Keep in mind that anti-vaxxers aren’t arguing that vaccinations definitively cause autism. They are arguing that we don’t know. They are arguing that experts are forcing children to be vaccinated against their will, which sounds like oppression. What they want is choice — the choice to not vaccinate. And they want information about the risks of vaccination, which they feel are not being given to them. In essence, they are doing what we taught them to do: questioning information sources and raising doubts about the incentives of those who are pushing a single message. Doubt has become tool.
Did Media Literacy Backfire?
danah boyd
1.1K54

This is an inadequate summary of the vaccination issue, and I dare say, a dangerous one. Whether or not people should have a personal choice over vaccinating their own children is not the issue with vaccination. What is the issue is the threat to “herd immunity” that will happen as more and more people become susceptible to contracting the disease. Personal choice is irrelevant when it comes to preventing outbreaks of contagious diseases (quarantine is not optional). Neither is “we don’t know” an argument for proceeding with an action that can have serious consequences (see the precautionary principle). The very fact that vaccination is being presented in the media and online as a personal choice issue devoid of the more critical issue of herd immunity demonstrates to me that the media has failed us in a more critical way: It is unwilling to present the full context of an issue because it is too long to fit into the sound bite requirement world of the media itself. Equally as culpable are the consumers themselves, who seemingly don’t want to spend more than a minute reading about anything and gorge themselves on sound bites, arguing heads, and click-bait headlines.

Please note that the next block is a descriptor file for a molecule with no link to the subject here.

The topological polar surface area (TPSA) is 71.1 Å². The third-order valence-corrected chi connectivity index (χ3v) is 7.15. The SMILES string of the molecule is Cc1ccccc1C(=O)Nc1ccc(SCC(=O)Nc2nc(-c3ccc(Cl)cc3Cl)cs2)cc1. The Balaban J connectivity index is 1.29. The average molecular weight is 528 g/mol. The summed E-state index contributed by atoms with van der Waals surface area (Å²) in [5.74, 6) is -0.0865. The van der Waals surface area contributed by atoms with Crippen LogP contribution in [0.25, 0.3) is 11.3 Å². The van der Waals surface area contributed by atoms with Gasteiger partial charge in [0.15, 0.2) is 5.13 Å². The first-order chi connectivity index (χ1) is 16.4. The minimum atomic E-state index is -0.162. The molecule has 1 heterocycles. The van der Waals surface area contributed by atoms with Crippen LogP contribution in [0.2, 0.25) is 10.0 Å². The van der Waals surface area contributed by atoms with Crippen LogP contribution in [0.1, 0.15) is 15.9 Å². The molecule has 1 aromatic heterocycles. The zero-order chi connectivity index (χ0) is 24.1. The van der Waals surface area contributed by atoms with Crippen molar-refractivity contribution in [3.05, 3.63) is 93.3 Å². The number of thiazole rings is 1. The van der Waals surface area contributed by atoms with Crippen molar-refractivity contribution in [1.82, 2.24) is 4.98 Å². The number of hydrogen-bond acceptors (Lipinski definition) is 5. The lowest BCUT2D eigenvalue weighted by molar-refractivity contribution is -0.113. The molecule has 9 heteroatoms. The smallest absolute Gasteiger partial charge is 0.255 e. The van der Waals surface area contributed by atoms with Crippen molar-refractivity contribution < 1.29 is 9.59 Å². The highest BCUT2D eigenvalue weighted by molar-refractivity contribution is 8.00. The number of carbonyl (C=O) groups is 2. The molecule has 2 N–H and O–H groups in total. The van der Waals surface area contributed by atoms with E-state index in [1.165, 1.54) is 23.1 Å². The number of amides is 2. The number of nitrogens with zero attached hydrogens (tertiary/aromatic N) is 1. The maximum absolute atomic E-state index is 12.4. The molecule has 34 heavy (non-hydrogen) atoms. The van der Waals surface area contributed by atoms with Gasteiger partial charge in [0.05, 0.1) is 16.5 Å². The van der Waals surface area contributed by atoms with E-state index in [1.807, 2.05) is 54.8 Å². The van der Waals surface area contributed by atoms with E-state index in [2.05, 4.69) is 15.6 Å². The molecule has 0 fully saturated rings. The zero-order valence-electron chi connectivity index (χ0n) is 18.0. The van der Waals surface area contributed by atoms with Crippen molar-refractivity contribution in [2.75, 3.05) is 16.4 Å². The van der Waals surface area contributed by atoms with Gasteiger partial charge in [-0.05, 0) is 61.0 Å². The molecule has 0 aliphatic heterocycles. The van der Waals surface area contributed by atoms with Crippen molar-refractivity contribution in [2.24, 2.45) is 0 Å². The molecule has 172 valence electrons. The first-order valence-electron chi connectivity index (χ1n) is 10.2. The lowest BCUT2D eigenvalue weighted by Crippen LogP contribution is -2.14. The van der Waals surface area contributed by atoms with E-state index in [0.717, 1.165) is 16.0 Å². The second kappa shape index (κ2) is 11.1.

One clap, two clap, three clap, forty?

By clapping more or less, you can signal to us which stories really stand out.